Weather alert radio receivers are important tools for boaters, campers, hikers, paddlers, and other outdoor enthusiasts. Equipped with SAME technology, these simple devices can receive NOAA Weather Radio alerts, forecasts, and other information which are broadcast in the VHF Public Service band. SAME weather alerts provide advance warnings for tornados, hurricanes, lightning, flash flooding, and other life-threatening situations.
Most weather alert radio receivers with SAME technology are inexpensive, compact, and portable. Receivers are available in a wide range of models including desktop units, portable sets, and sports models which are waterproof.
In addition to SAME weather receivers, most hand held VHF marine radios are capable of monitoring and receiving NOAA weather alerts and broadcasts. Unlike basic radio receivers, VHF marine radios are capable of transmitting, which offers additional safety capabilities.
Regardless of the design, weather radios require a sufficient signal in order to work properly. Although much of the USA has coverage, reception can hampered by obstructions such as mountains, buildings, and other structures. In some cases, it may be necessary to move to higher ground in order to receive weather broadcasts.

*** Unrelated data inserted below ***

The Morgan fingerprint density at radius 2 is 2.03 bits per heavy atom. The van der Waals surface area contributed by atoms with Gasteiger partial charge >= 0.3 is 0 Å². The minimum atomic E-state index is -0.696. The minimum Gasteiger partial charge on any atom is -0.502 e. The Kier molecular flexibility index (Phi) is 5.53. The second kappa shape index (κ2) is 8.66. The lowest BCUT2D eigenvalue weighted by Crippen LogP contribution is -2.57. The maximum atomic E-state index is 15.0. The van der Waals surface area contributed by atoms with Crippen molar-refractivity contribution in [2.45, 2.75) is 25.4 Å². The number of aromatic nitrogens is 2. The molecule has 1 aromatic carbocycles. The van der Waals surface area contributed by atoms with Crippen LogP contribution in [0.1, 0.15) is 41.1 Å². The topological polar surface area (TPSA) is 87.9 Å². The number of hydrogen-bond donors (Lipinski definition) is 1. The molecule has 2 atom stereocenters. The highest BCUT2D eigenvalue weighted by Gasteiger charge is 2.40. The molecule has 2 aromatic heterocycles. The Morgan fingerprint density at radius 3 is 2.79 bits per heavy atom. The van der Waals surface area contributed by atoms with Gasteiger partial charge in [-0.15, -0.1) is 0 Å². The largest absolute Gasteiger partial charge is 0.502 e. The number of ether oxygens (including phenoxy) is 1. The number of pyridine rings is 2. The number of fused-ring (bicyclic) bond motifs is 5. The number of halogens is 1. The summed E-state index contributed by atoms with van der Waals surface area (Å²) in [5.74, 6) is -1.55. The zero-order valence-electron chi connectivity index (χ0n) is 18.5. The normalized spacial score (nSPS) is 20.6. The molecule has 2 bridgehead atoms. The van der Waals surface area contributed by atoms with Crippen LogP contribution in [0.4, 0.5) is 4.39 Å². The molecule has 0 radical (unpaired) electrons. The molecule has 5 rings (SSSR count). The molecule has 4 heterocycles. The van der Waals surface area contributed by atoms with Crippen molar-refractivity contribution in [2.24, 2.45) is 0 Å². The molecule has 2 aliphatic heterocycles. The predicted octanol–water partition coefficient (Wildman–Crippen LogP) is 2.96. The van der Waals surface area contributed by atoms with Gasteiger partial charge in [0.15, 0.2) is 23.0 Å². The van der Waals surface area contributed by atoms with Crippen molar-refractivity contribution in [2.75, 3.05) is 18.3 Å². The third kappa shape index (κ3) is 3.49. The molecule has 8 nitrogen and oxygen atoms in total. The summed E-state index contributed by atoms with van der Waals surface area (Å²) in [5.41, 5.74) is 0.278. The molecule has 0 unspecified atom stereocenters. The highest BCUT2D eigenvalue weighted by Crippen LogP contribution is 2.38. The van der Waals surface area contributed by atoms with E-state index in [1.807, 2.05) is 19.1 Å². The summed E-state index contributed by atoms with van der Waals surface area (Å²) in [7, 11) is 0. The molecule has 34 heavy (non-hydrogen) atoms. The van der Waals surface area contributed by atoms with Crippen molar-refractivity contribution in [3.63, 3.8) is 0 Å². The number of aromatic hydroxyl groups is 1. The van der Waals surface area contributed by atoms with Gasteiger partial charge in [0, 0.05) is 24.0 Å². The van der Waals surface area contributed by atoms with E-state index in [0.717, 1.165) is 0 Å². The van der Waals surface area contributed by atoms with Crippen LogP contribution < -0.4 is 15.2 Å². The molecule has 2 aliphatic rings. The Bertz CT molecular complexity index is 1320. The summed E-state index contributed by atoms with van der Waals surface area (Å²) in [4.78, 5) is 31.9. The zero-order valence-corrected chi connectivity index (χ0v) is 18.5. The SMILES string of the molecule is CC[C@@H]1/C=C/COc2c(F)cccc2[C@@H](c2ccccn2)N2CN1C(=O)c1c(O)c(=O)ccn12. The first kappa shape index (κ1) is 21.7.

Once a SAME weather radio has been purchased, it is advisable to become familiar with the unit’s operation. To take full advantage of SAME technology, the receiver should be programmed with the unique code for the county, parish, city, or marine area where the unit will be located.
The unit should also be tuned to the strongest available channel that broadcasts NOAA Weather Radio alerts. When programmed correctly, a SAME radio will alert only for weather and other emergencies that apply to the area(s) programmed.
In the USA, NOAA Weather Radio stations broadcast on one of eight frequencies in the VHF Public Service band: 162.400 megahertz (MHz), 162.425 MHz, 162.450 MHz, 162.475 MHz, 162.500 MHz, 162.525 MHz, and 162.550 MHz.
NOAA’s National Weather Radio program includes 1000 transmitters, covering all 50 states, adjacent coastal waters, Puerto Rico, the U.S. Virgin Islands, and the U.S. Pacific Territories.